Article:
I try to buy all cruelty-free products for every part of my life, but sometimes I buy my favorite face cream and its made by a company that has not yet stopped animal testing. And then the guilt, shame, and remorse eat at me, but throwing it away seems like a total lack of respect to the animals that were tortured for it now that I do have it.

I'm not certain, really, what I'm getting out. Just thinking "out loud" I guess. Putting it out there that my humanity gets in the way sometimes. That I am a mess of contradictions, and while I think I am always striving to be a better person, I am not always succeeding. And that can make me feel really crummy. And maybe feeling crummy about it is okay.

Maybe I just want your thoughts? Sometimes understanding that other people have the same struggles, or similar ones, can make all the difference.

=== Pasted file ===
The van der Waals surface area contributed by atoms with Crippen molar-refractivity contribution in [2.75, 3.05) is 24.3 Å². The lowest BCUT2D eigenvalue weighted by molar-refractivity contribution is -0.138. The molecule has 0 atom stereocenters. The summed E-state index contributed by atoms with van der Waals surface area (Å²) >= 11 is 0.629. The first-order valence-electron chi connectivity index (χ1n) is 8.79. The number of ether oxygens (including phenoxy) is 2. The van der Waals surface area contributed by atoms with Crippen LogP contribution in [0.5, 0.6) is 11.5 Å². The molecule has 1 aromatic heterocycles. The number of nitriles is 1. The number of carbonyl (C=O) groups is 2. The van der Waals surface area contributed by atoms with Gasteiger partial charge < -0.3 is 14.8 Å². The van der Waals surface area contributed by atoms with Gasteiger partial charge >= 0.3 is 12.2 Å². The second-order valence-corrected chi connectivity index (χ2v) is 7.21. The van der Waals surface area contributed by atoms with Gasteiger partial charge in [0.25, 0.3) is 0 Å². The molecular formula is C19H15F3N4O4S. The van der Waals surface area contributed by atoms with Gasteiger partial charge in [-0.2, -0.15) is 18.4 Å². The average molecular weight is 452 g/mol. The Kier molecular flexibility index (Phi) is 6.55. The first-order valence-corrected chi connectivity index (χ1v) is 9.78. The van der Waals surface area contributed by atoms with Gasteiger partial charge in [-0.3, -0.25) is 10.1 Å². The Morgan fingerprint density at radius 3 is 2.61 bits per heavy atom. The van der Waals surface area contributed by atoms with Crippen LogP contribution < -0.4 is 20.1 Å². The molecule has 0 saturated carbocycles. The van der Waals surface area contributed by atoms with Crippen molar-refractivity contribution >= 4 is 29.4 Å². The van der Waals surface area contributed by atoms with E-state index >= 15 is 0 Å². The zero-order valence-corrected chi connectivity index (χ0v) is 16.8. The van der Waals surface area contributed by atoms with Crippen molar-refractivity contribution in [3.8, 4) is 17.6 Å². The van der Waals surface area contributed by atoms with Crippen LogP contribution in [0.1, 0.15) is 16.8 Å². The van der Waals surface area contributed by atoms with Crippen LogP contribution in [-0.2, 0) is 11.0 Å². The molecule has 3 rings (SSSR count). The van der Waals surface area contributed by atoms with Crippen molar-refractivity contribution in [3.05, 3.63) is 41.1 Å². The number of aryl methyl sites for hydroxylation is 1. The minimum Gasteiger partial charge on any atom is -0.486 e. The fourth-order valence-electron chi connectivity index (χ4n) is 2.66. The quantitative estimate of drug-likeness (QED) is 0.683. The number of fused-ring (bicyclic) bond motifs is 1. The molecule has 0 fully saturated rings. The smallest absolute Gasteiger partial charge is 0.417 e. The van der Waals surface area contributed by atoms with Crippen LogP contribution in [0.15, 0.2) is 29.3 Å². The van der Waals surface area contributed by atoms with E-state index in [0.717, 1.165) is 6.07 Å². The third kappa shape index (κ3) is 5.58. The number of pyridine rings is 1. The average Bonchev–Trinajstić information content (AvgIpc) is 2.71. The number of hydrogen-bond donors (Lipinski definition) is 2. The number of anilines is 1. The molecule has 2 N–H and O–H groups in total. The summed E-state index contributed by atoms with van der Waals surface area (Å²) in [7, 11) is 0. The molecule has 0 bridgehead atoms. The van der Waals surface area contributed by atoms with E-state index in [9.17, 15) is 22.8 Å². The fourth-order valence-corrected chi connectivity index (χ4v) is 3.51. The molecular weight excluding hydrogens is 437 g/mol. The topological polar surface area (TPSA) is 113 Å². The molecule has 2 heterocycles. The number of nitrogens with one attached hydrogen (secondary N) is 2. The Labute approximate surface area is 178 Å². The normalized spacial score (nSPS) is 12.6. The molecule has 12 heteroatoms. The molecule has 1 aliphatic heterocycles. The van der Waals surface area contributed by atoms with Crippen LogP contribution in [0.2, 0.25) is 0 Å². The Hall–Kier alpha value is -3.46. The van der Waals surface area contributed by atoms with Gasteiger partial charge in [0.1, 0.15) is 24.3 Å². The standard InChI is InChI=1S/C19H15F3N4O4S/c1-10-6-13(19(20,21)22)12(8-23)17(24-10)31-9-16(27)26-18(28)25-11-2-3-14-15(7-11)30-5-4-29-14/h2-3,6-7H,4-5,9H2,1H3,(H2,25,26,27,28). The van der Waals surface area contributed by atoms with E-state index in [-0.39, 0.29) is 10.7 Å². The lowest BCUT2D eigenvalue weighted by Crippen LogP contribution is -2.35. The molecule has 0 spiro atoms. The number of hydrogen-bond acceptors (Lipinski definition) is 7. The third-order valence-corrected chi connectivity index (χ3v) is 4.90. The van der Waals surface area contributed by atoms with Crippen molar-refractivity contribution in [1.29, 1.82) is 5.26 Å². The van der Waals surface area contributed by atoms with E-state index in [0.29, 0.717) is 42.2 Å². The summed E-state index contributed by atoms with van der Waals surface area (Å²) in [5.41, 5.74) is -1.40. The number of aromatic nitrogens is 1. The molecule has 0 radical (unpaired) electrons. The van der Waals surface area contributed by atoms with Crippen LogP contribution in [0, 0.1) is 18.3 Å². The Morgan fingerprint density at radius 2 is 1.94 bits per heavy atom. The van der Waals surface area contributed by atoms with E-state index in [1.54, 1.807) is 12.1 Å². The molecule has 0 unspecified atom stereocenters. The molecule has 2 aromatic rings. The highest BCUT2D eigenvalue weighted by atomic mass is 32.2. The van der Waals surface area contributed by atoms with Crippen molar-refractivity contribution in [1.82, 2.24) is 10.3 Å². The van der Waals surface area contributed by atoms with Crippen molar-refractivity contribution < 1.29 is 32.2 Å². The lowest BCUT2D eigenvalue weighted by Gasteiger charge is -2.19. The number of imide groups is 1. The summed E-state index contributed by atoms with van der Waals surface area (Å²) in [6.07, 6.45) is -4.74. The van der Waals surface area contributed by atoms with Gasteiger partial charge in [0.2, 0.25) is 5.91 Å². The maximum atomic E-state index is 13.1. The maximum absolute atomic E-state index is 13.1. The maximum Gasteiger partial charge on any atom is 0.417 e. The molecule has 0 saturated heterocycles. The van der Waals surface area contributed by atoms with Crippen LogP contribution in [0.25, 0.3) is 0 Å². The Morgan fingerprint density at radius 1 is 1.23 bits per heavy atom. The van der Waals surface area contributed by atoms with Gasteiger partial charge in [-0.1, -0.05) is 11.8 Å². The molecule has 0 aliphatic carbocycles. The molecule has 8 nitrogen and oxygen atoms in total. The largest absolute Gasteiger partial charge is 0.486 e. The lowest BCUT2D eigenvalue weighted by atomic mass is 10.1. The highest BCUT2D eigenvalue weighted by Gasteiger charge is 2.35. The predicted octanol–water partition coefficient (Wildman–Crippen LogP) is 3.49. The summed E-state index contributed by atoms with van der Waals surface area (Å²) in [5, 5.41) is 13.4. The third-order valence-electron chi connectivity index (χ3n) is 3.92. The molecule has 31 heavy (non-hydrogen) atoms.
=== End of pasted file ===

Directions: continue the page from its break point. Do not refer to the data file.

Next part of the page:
Be kind.

Saturday, August 10, 2013

It's Bananas! That's it! Bananas!

It's the yummiest and the healthiest soft serve ice "cream" in the whole wide world and it's nothing more than frozen bananas. I cut two organic bananas into chunks. I froze the chunks in Tupperware for maybe 4 hours. I put the frozen chunks into the food processor for about 5 minutes stopping only to push down the bananas every now and then. By 4 minutes it's a smooth creamy soft serve ice "creamy" treat. I added a little vanilla bean but no need. I mean ICE CREAM in 5 minutes with all the nutrition of bananas!!!!! I just .... I didn't believe it myself! I am totally hooked! Great for kids too and cheap!! 

Wednesday, July 10, 2013

You Barb. I Barb. We all Barb for Rhubarb.

Or, whatever.

So hey, my awesome and beautiful and amazing friend Melinda (@BeautyBroker on Twitter) just posted on Facebook about rhubarb. And so I was reminded of rhubarb. Weird wild stuff, how the mind works.